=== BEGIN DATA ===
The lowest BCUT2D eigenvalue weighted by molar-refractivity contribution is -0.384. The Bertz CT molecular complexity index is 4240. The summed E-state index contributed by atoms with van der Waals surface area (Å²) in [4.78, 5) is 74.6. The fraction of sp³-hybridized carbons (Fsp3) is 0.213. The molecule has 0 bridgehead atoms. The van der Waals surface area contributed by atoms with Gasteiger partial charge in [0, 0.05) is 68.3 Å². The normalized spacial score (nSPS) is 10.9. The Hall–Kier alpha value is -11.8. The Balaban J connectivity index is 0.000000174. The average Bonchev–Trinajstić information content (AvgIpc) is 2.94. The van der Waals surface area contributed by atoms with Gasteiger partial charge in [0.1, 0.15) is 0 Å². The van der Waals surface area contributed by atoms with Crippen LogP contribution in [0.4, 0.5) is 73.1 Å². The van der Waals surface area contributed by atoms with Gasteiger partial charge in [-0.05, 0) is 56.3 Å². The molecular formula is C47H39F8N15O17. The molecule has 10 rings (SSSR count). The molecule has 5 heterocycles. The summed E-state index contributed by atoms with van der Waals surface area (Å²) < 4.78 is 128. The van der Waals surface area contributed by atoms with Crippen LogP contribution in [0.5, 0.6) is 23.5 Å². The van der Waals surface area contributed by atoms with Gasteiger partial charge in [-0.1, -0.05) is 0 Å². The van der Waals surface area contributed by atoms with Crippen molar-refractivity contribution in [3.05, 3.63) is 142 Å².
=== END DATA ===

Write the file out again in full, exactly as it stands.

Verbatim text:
The lowest BCUT2D eigenvalue weighted by molar-refractivity contribution is -0.384. The Bertz CT molecular complexity index is 4240. The summed E-state index contributed by atoms with van der Waals surface area (Å²) in [4.78, 5) is 74.6. The fraction of sp³-hybridized carbons (Fsp3) is 0.213. The molecule has 0 bridgehead atoms. The van der Waals surface area contributed by atoms with Gasteiger partial charge in [0, 0.05) is 68.3 Å². The normalized spacial score (nSPS) is 10.9. The Hall–Kier alpha value is -11.8. The Balaban J connectivity index is 0.000000174. The average Bonchev–Trinajstić information content (AvgIpc) is 2.94. The van der Waals surface area contributed by atoms with Gasteiger partial charge in [0.1, 0.15) is 0 Å². The van der Waals surface area contributed by atoms with Crippen LogP contribution in [0.4, 0.5) is 73.1 Å². The van der Waals surface area contributed by atoms with Gasteiger partial charge in [-0.05, 0) is 56.3 Å². The molecular formula is C47H39F8N15O17. The molecule has 10 rings (SSSR count). The molecule has 5 heterocycles. The summed E-state index contributed by atoms with van der Waals surface area (Å²) < 4.78 is 128. The van der Waals surface area contributed by atoms with Crippen LogP contribution in [0.5, 0.6) is 23.5 Å². The van der Waals surface area contributed by atoms with Gasteiger partial charge in [-0.1, -0.05) is 0 Å². The van der Waals surface area contributed by atoms with Crippen molar-refractivity contribution in [3.05, 3.63) is 142 Å².